Os Sepiae. Cuttle Fish Bone.
Synonym.—Cuttle Fish Shell.
Cuttle fish bone, so-called, is the internal shell of the cuttle, Sepia officinalis (Class Cephalopoda), a large mollusc, common round the coasts of Great Britain, abundant in the Mediterranean and Adriatic seas. The animal consists of a head and body, the latter being ovoid and flattened with a lateral extension on each side; around the mouth are ten long tentacles, and in the centre two large, powerful, horny beaks. The body consists of a muscular mantle, in the dorsal portion of which the shell is contained. This shell may be removed by slitting up the mantle. Amongst the organs of the body the ink gland, which conveys the secretion through a duct opening close to the anus, may be noticed. The ink, or sepia, is ejected with water when the mantle is contracted, and serves to conceal the animal. From the ink gland the pigment sepia is obtained by drying the secretion, dissolving it in caustic alkali, and, reprecipitating it by an acid. The shell is found on the shores of the Mediterranean and Adriatic, but may also be obtained when the ink secretion is collected. It consists of a long, ovate mass of chitin, with a calcareous portion on its inner surface thickened posteriorly. It occurs in commerce in white, oval-oblong, flattened masses, from 10 to 25 centimetres long and from 4 to 7.5 centimetres broad. The masses consist of a hard, outer, concave chitinous coat, upon the inner surface of which friable, calcareous layers have been deposited. It has a faint odour, and a saline, earthy taste.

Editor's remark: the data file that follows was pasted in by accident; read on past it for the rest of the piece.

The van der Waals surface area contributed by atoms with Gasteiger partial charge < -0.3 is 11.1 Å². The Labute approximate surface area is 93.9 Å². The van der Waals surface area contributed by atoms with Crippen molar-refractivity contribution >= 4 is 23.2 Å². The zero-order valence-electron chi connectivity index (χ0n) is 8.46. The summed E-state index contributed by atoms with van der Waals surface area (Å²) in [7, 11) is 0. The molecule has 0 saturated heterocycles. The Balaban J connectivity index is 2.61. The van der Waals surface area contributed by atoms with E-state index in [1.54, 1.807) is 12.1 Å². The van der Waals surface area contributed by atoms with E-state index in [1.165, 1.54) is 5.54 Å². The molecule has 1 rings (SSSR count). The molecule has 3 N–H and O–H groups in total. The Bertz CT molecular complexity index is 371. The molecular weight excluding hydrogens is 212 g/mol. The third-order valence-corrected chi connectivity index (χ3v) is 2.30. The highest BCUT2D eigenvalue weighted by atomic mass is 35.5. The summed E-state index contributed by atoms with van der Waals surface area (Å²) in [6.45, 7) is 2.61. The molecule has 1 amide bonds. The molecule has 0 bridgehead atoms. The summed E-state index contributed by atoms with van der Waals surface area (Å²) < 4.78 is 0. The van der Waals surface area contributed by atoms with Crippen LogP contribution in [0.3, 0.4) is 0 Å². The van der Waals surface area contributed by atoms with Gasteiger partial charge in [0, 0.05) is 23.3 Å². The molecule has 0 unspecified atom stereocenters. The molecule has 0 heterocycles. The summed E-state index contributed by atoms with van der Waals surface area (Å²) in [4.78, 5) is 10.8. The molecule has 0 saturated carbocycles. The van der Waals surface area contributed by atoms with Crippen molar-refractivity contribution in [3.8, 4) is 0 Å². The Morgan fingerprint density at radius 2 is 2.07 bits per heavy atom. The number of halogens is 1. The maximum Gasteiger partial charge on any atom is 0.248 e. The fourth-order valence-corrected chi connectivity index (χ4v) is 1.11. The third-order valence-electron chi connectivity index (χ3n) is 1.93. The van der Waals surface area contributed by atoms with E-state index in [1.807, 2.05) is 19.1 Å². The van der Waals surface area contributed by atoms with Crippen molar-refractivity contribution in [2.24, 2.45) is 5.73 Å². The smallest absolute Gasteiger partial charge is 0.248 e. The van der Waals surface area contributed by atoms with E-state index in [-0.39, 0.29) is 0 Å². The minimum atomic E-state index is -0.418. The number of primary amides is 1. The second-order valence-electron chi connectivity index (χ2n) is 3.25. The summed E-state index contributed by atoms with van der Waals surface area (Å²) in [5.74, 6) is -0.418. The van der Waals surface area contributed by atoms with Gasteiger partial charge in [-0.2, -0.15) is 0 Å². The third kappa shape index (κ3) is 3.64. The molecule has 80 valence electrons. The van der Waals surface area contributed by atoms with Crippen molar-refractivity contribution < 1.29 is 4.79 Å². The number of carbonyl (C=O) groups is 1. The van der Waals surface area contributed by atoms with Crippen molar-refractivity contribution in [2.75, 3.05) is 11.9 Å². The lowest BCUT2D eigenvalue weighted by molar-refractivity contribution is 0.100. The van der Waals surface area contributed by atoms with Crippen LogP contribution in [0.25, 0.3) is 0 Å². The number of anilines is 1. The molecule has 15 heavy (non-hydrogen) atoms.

Constituents.—The chief constituent of cuttle fish bone is 80 to 85 per cent. of calcium carbonate, together with a little sodium chloride, traces of calcium phosphate, and about 10 to 15 per cent of organic matter.
Uses.—Cuttle fish bone is used as an ingredient of tooth powders. It is sometimes given internally for tropical sprue and dysentery, in doses of a teaspoonful, and is sold for this purpose under the names "Sys. Specific" and "Pulvis Bataviae Compositus." Powdered oyster shells are used similarly.
The British Pharmaceutical Codex, 1911, was published by direction of the Council of the Pharmaceutical Society of Great Britain.